2012 Honda Pilot Review

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The Car Connection
2018
The Car Connection

The Car Connection Expert Review

Bengt Halvorson Bengt Halvorson Deputy Editor
January 26, 2012

Don't let the macho-boxy look intimidate you; the Honda Pilot makes a lot of sense for large families—especially with improved mileage and a most tasteful front-end design for 2012.

The Honda Pilot might at first glance look like yesterday's news—like the kind of ruggedly styled, truck-based SUV that's gone out of favor. But in truth, it's one of the better choices for everyday, on-the-road family use—especially if you're the type to eschew minivans—and the overtly boxy body yields an especially roomy interior.

For 2012, Honda has given the Pilot what amounts to a mid-cycle refresh, doing away with the oddly framed, grille introduced in 2009 and instead substituting a more tasteful grille that we see, simply, as a more vertical take on the brand's passenger-car front ends. Back at that last redesign, the Pilot became even more macho, creased, and imposing, with a chunky look that we liked, other than garish grille, so we'll consider that a victory. Interior themes are also a bit gimmicky and overwrought in a chunky, macho aesthetic.

A five-speed automatic transmission is paired with the familiar 250-horsepower, 3.5-liter V-6 in the Pilot, and it altogether keeps with Honda's smooth, responsive, and sweet-sounding reputation for these powertrains, while improving the highway rating on front-wheel-drive models by 2 mpg, to 25 mpg—making it the most fuel-efficient three-row eight-passenger vehicle, according to Honda (now 17/24 mpg with 4WD or 18/25 mpg with front-wheel drive). A cylinder-deactivation system remains to help cut fuel consumption while coasting or cruising, and we've found real-world ratings to be on the high side of those estimates. Handling is much better than the tall silhouette suggests, and once you get past the initial surprise of the tall driving position, you'll find handling to be reasonably crisp, with good maneuverability.

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With a carlike unibody design, bolstered structurally with some of the benefits of an SUV, the Pilot is able to draw from the best of both worlds. Ride quality is on the firm side, but the optional four-wheel-drive (actually all-wheel drive) system has a Lock mode and is a champ in deep snow or mud. Four-wheel-drive models can tow up to 4,500 pounds.

The Pilot's interior is roomy and functional, and it's one of few vehicles this size to have a third row that's spacious enough for adults—though headroom is tight in the far back and you'll sacrifice cargo space to use it. Front seats are generously sized and excellent for long road trips, while the second-row seats slide fore and aft for easy access to the third row or to get just the right balance of legroom between rows. Both the second and third rows fold forward and are split 60/40, and overall, the interior just brims with functionality in the form of cubbies and bins. The only common criticism from our editors is that the dash feels cluttered, and there are too many hard plastic surfaces just ahead of the driver. However otherwise the Pilot feels very refined and quiet—and Honda has made further improvements in this area for 2012.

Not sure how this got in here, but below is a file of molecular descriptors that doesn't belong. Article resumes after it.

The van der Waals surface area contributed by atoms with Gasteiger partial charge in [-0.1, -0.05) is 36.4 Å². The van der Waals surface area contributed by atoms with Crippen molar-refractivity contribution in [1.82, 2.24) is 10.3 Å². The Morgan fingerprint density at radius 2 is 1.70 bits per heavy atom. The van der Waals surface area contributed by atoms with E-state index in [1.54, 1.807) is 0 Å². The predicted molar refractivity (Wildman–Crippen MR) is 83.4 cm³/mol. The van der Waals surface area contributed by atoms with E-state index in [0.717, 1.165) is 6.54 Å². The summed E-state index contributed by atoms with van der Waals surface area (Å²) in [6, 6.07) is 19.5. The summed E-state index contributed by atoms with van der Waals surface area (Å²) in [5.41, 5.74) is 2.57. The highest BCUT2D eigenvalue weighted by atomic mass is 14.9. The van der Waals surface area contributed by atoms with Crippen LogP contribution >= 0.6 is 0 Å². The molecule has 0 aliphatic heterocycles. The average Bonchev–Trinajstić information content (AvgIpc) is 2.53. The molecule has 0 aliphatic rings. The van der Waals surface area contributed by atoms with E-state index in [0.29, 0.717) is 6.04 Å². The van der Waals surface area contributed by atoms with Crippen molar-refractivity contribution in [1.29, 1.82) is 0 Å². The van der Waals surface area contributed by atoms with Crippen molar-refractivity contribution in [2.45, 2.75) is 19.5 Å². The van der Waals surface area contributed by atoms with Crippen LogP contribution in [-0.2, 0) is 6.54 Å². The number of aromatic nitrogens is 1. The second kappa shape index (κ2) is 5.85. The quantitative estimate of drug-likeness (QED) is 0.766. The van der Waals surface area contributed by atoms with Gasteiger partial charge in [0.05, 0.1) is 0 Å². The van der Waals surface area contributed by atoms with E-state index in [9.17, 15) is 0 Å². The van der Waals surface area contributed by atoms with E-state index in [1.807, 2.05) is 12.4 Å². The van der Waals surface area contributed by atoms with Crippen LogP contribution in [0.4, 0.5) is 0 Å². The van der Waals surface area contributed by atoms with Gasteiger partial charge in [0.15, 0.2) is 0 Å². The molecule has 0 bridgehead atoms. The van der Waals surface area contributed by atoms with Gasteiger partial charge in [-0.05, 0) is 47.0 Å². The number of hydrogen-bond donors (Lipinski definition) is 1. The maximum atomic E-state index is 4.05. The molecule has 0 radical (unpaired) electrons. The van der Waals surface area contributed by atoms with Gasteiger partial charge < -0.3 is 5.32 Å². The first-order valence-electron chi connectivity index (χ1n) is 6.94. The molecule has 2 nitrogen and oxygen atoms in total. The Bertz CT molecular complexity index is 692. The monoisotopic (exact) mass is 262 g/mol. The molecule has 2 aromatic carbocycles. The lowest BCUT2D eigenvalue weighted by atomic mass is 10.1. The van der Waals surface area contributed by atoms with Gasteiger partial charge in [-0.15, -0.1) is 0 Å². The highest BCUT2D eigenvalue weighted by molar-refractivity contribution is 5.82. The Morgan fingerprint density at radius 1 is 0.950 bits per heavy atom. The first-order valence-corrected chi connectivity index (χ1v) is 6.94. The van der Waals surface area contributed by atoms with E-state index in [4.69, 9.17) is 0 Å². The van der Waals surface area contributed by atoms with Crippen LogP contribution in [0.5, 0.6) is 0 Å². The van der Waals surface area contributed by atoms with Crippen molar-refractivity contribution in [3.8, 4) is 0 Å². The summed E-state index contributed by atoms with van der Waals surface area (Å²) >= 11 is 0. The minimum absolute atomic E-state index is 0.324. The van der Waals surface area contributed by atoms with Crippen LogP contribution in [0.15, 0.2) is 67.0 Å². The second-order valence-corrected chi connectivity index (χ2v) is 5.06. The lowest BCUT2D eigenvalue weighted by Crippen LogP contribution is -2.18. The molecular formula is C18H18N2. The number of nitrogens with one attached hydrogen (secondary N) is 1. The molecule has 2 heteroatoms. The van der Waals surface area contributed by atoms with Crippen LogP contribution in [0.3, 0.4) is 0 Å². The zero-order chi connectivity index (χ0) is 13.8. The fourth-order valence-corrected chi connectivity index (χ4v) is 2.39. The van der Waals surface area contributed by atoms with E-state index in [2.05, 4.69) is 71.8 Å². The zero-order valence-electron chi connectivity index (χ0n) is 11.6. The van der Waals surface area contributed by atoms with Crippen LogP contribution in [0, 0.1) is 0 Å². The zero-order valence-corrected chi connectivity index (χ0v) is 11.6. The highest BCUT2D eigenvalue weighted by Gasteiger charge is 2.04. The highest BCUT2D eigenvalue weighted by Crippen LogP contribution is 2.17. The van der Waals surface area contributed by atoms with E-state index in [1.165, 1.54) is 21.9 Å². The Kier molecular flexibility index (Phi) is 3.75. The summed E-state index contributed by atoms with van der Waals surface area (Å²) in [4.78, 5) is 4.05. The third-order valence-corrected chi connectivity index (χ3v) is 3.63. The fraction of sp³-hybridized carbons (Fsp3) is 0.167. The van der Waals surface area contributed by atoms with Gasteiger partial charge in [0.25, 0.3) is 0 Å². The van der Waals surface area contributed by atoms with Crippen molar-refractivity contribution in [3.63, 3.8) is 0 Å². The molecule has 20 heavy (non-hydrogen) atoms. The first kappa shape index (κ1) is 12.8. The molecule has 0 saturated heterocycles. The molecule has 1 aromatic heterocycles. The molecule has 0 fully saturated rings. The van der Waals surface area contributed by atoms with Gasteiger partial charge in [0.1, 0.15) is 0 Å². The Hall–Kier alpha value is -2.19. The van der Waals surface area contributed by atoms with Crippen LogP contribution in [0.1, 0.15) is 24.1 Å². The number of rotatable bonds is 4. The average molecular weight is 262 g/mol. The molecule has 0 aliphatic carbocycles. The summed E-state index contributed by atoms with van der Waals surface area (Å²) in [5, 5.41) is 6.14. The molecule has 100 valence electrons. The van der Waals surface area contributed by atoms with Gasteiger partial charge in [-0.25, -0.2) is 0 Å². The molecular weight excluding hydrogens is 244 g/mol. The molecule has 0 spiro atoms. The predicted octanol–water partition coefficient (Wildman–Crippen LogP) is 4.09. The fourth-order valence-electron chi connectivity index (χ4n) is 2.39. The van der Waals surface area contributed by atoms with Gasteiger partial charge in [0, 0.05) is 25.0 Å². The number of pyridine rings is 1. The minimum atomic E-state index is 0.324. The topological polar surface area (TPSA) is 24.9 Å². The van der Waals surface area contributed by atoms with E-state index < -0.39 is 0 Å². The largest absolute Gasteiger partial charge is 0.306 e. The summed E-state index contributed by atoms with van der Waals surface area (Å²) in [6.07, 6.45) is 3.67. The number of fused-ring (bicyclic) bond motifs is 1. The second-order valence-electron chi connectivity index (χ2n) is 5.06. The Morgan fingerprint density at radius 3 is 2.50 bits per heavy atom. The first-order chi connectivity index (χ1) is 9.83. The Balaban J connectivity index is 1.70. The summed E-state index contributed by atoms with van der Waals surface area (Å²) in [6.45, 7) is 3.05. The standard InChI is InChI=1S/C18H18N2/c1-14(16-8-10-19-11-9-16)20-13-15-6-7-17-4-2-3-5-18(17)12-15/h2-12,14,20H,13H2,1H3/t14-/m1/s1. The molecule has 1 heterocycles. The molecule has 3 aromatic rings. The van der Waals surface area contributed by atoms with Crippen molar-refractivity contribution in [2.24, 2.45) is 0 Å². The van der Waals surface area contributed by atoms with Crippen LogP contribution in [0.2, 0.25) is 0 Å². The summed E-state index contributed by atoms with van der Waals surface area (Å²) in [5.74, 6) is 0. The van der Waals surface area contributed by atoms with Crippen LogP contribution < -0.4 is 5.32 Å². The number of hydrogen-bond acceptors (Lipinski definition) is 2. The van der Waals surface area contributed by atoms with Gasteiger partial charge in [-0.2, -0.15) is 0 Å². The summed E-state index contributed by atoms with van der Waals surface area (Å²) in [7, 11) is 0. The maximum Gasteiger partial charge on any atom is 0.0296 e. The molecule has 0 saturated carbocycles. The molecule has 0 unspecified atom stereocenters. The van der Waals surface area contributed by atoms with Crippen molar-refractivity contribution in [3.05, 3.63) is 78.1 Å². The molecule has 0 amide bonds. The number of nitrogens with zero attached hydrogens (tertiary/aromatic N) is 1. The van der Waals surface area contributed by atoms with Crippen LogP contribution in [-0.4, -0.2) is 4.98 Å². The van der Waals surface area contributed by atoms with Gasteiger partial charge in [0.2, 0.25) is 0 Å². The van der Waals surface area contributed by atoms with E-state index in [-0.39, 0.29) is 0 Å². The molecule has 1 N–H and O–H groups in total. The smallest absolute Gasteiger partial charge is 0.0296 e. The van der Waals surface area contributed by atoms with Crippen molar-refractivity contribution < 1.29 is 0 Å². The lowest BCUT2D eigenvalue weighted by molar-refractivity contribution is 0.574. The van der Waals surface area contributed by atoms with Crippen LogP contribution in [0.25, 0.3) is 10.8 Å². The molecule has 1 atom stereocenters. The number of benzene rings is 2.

Family safety is probably a top priority for the Pilot's family shoppers, and here it's reassuring but not exactly top-notch. Side-curtain bags cover all three rows, and its feature set is just as good as any vehicle in this class; test results have been pretty good, and the Pilot is a Top Safety Pick, but features like a rearview camera aren't available on base versions.

From a feature standpoint, the big news for 2012 is top-and-center on the dash; Honda has brought the information screen it terms i-MID—a color LCD screen that shows trip computer and audio functions up more in the line of sight. It also includes enhanced steering-wheel controls. But as anyone who's shopped Honda before will know, desirable features are kept for more expensive trims, and that new display is only on EX-L models. The Pilot is available in four different trim levels—LX, EX, EX-L, and Touring—each of which is offered in 2WD or 4WD. You'll need to step up to EX-L or Touring trims to get upgraded leather upholstery. That said, base 2012 Honda Pilot LX models come with rear air conditioning, keyless entry, cruise control, and a seven-speaker sound system, while the top-of-the-line Touring includes a host of tech features, such as a nav system, a rearview camera, a Bluetooth hands-free interface, a USB audio plug, backup sensors, and available rear DVD entertainment. Also for 2012, the navigation system has been updated and includes 15 GB of media storage.

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2012 Honda Pilot

Styling

The 2012 Honda Pilot is against-the-grain boxy--in mostly a good way, though some might think the details are a little overwrought.

For 2012, Honda has given the Pilot what amounts to a mid-cycle refresh, doing away with the oddly framed grille introduced in 2009 and instead substituting a more tasteful grille that we see, simply, as a more vertical take on the brand's passenger-car front ends.

Overall, though, Honda appears to be running in the opposite direction, style-wise, than the rest of the industry. And that could be a good or bad thing, depending on your taste. Back at its last redesign, for 2009, the Pilot became even more macho, creased, and imposing, with a chunky look that we liked, other than garish grille, so we'll consider that a victory.

Inside the Pilot, controls can feel a little cluttered, and the themes are a little gimmicky and overwrought, but it does continue the theme from the exterior--chunky, macho, and more upright than the cabins of most other crossovers.

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2012 Honda Pilot

Performance

The 2012 Honda Pilot performs much better than its boxy exterior might suggest.

The Pilot's already impressive powertrain performance gets a little better for 2012. The 250-horsepower, 3.5-liter V-6 carries over, as does the five-speed automatic, but with . The V-6 definitely isn't the most powerful engine in this class, but combined with the automatic it has a pleasant, responsive, and refined feel and is sweet-sounding.

Handling is much better than the tall silhouette suggests, and once you get past the initial surprise of the tall driving position, you'll find handling to be reasonably crisp, with good maneuverability.